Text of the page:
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Profiting from the past : the relationship between history and the tourist industry in Tasmania, 1856-1972

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Young, FD (1995) Profiting from the past : the relationship between history and the tourist industry in Tasmania, 1856-1972. PhD thesis, University of Tasmania.

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Abstract

This thesis traces the developing relationship between history and the tourist
industry in Tasmania from 1856 to 1972. Its title, Profiting from the Past, has two
meanings, both major themes of the work. The first meaning, the literal, implies that
the past may be treated as a commodity from which money may be made. The
second meaning, the metaphorical, implies that people may benefit from a
knowledge and understanding of what has gone before.
That Tasmania had a past was all too apparent to both locals and tourists in 1856,
the year in which the island was declared an independent colony-yet there was no
"historical tourism" as such. By 1972, the year when a newly-created government
department assumed control of the state's major historical sites, both Tasmania's
generalised "past" and its wealth of discrete historical attractions, many of them
"commodified", were as large a factor in luring tourists to the state as was its much
vaunted scenery.
Throughout the period in question, the manner in which Tasmania's past has been
sought by tourists, promoted to them and in some instances kept from them is
examined, and the benefits which they hoped to find in Tasmania's past are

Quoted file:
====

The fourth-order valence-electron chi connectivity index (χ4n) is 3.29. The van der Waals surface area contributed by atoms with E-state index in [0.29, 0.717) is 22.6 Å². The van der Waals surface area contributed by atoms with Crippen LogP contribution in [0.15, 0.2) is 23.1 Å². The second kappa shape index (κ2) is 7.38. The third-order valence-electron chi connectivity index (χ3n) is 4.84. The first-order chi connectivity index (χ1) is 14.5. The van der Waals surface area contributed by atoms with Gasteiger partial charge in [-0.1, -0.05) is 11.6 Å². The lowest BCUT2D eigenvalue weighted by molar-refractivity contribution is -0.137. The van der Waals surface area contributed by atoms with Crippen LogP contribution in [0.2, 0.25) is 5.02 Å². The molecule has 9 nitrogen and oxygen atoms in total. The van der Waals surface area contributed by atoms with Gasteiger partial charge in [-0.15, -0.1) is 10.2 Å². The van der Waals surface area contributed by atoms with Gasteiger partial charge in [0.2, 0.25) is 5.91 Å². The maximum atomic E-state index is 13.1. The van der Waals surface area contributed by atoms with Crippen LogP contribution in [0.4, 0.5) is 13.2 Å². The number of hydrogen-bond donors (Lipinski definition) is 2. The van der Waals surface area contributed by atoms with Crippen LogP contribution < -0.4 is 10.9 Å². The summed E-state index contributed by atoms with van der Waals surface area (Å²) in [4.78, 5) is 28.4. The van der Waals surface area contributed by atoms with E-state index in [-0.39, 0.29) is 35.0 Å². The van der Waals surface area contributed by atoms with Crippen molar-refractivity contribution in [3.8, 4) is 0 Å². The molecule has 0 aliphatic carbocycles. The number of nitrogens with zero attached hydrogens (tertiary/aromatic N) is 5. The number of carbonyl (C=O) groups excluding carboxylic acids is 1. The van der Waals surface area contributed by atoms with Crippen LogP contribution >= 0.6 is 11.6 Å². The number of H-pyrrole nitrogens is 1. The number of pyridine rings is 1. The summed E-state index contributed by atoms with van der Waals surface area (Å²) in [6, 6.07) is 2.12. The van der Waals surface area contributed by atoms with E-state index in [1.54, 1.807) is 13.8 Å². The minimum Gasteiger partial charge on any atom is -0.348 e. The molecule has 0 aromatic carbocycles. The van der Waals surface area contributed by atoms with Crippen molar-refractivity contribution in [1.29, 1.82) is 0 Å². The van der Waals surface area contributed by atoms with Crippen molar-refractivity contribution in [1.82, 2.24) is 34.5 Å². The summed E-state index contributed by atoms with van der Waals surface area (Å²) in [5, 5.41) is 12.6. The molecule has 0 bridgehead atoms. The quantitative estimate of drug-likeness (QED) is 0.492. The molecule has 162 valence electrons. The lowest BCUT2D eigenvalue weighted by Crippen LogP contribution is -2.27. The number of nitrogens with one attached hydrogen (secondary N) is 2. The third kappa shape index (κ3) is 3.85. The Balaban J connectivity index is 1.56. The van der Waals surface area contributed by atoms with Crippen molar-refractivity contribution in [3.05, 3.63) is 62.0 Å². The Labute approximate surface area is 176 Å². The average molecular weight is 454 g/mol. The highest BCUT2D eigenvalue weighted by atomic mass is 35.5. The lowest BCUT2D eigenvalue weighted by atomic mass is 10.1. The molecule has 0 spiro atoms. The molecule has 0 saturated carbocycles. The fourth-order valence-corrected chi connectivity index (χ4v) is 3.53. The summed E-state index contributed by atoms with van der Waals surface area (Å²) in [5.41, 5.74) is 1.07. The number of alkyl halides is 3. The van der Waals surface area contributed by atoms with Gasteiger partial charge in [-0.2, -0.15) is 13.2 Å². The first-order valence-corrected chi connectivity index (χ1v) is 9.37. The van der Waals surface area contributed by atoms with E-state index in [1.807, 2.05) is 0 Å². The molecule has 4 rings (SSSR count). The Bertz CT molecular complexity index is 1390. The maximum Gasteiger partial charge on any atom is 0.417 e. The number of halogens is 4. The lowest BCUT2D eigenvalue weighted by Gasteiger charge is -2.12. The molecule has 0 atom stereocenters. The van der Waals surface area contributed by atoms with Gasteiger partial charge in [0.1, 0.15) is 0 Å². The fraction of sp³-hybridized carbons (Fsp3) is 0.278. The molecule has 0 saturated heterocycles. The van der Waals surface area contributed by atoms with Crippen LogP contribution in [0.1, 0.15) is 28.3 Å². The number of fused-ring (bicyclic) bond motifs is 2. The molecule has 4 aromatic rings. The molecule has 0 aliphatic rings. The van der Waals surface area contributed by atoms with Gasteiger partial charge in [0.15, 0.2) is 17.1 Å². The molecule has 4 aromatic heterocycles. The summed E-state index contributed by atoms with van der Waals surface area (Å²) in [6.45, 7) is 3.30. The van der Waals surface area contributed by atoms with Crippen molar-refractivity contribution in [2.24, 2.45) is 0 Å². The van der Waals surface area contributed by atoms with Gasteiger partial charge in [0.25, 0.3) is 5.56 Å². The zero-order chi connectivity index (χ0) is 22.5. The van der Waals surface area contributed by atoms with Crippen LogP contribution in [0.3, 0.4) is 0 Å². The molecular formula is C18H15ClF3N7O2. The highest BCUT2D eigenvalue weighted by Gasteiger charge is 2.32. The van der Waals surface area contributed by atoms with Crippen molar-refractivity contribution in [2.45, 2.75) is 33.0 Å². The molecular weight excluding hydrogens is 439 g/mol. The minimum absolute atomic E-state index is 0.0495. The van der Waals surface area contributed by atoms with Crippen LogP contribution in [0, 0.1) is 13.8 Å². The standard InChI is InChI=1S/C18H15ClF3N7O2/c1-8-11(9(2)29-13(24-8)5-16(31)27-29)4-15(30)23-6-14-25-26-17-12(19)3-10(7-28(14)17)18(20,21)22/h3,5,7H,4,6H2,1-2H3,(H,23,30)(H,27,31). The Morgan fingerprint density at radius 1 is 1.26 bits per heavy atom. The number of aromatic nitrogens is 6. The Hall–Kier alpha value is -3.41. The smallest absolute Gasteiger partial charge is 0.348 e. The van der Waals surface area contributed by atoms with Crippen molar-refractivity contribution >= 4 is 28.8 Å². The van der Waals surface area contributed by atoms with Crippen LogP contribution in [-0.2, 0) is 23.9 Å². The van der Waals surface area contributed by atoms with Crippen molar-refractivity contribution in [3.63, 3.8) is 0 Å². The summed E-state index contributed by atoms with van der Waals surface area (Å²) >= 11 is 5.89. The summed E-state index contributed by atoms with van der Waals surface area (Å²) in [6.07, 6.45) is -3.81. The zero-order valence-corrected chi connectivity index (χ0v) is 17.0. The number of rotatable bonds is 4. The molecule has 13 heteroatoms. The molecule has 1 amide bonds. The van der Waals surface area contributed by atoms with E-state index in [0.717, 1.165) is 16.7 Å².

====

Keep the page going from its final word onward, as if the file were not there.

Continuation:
analysed. This analysis is carried out in the light of categories of 'past-related
benefits' identified by David Lowenthal in The Past is a Foreign Country. The work of
the promoters, interpreters and exploiters of Tasmania's past is also considered. The
inquiry into the ideologies driving this group is conducted in the light of J H
Plumb's analysis in The Death of the Past.
The development of historical tourism is also described in relation to the growth of
Tasmania's tourist industry as a whole, to the development of Tasmanian
historiography and to the changing sensibilities of the Tasmanians themselves as
they struggled to come to terms with a problematic past, often from the standpoint
of an unsatisfactory present. The effect of "development" and the role of the
conservation movement are considered where these factors have influenced the
evolution of the "tourist-historical-landscape", and hence the tourist industry.
In every aspect of the selling of Tasmania's past, its material preservation,
interpretation and promotion, there has been both· an ideological and a commercial
element. This thesis concludes that in general the latter has overridden the former -
thus literal profit has determined the nature of metaphorical profit. The implications
this conclusion holds both for Tasmania's "heritage" and its "heritage industry" are
considered in a closing chapter.

Item Type: Thesis (PhD)
Keywords: Tourism
Copyright Holders: The Author
Copyright Information:

Copyright 1995 the Author - The University is continuing to endeavour to trace the copyright owner(s) and in the meantime this item has been reproduced here in good faith. We would be pleased to hear from the copyright owner(s).

Additional Information:

Library has additional copy on microfiche. Thesis (Ph.D.)--University of Tasmania, 1995. Includes bibliographical references

Date Deposited: 04 Feb 2015 23:18
Last Modified: 15 Jun 2016 01:33
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